Many presentations about the social features in SharePoint allude to the capability of being able to find experts within an organization. For many organization being able to find someone, rather than something, relating to a particular area is extremely important. Imagine if you were working on a piece of technology that you had no idea about. Instead of researching it yourself imagine the considerable time saving by simply communicating with an expert on the matter.
In this case study the client was a large engineering firm that did extremely complex work. Many of the senior engineers had a wealth of knowledge around certain areas but most tended to work in long term project teams. In some cases long term project work meant that teams formed and rarely did other outside of the project know of the incredible wealth of knowledge that was been uncovered.
The issue this organization faced was that the junior engineers frequently had to perform research on various items – dam tailings for example. Whilst they could find content that referred to a specific topic area how did they know that they could trust the content? What if they had questions about the topic area? A considerable amount of time was spent researching topics that could simply be circumvented by the wisdom that a senior engineer could impart, but who were these people?
The solution implemented was to leverage the SharePoint 2010 User Profile capabilities and allow users to fill in their areas of expertise. It also allowed them to insert other pertinent information such as their qualifications, past projects and experience. The User Profile fields that were created relied on an open taxonomy whereby users had the option of reusing an existing term or adding their own. Considerable cost savings were realized because users were essentially creating their own taxonomy.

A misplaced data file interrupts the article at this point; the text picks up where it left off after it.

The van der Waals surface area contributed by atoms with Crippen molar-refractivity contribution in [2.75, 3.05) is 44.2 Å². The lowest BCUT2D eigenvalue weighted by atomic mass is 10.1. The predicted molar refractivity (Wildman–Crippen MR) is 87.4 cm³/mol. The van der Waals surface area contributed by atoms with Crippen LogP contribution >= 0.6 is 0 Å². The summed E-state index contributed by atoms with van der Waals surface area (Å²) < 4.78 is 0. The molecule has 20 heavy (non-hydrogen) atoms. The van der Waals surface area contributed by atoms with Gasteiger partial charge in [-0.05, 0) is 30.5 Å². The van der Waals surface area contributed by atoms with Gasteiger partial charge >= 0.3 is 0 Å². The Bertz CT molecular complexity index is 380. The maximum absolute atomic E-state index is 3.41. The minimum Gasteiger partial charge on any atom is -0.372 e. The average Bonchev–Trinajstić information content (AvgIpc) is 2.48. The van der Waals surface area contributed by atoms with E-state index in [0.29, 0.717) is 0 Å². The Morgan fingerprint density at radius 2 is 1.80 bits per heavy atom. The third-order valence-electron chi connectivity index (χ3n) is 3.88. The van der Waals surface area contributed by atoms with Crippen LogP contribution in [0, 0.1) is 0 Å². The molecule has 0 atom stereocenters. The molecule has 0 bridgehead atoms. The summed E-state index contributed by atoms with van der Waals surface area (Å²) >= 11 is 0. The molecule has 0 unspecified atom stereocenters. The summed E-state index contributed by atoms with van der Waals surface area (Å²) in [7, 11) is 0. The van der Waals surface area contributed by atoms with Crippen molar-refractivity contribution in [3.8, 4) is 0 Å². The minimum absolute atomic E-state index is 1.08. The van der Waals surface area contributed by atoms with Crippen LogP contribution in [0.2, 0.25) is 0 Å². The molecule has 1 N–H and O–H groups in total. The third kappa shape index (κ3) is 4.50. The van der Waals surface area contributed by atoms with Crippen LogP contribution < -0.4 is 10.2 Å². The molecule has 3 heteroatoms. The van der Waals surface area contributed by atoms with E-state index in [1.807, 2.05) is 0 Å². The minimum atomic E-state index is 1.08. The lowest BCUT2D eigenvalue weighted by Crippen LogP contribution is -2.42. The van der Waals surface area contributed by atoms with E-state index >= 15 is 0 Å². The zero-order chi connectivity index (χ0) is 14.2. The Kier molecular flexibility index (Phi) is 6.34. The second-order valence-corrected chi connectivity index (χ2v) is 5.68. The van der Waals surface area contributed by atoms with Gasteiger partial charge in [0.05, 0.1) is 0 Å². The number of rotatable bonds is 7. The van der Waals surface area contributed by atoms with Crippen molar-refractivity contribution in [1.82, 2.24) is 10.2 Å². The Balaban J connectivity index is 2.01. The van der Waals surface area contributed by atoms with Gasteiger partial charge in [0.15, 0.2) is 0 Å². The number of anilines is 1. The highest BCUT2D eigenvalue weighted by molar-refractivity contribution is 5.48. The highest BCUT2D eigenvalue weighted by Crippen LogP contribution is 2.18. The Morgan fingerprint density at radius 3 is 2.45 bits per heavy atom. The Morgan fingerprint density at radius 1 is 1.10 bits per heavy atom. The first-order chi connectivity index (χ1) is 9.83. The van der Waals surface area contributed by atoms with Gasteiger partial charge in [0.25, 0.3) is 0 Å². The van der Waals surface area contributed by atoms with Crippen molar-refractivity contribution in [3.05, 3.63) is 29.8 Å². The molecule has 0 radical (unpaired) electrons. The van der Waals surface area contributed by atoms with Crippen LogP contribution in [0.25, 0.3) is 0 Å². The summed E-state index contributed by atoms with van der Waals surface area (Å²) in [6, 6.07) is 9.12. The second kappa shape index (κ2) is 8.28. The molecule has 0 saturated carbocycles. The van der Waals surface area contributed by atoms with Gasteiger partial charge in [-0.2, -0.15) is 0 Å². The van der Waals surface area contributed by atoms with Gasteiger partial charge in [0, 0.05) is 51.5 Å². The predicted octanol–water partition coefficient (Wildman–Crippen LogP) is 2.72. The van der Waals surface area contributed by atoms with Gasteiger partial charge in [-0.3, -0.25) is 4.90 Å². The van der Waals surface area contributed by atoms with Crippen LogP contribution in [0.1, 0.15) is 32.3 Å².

All the fields were then exposed in search allowing all employees to search for users by expertise. Now junior engineers could quickly and easily not only find relevant content, but also relevant experts for a topic area.
An interesting part of this is that the User Profile were leveraged for tangible business use. Too many organization fails to see the possibilities that these social tools can provide from a pure business context.
Two significant outcomes occurred as part of this social endeavor. Firstly there was a huge saving in time and increase in quality of the work that junior engineers did. Now not only could they find static content but they could tap into the vast wealth of experience that existed in the organization. Previously only long serving staff knew who the person in the know was, the social features of SharePoint democratized the process so that all staff could tap into that fountain of experience.
Secondly it quickly became apparent where areas of improvement needed to happen. In fact some Senior Engineers were receiving so many requests that they wanted to be removed from the system. However a better approach was established. The senior engineers started a blog on their MySite that contained answers to many of the frequently asked questions they were receiving. All of a sudden the gold mine of tacit knowledge trapped in workers became a tangible commodity that the organization could use.
The implementation of this particular initiative was relatively simple from a business standpoint and consisted of the following elements:
- Determine the type of information that the organization wanted to capture
- Determine the taxonomy of the information (Closed set of options, completely open or a hybrid approach)
- Communicate the need for all staff to fill in their profile
- Provide training on how to fill in the profile and how to search for experts
The most important part was the communication that this tool could be leveraged by anyone in the organization and that it should be kept up to date.
This case study is a great example of how out of the box SharePoint features can provide tangible business value. The cost savings of being able to access experts when needed can be immense, although it can be difficult to measure quantitatively.
Category: Case Studies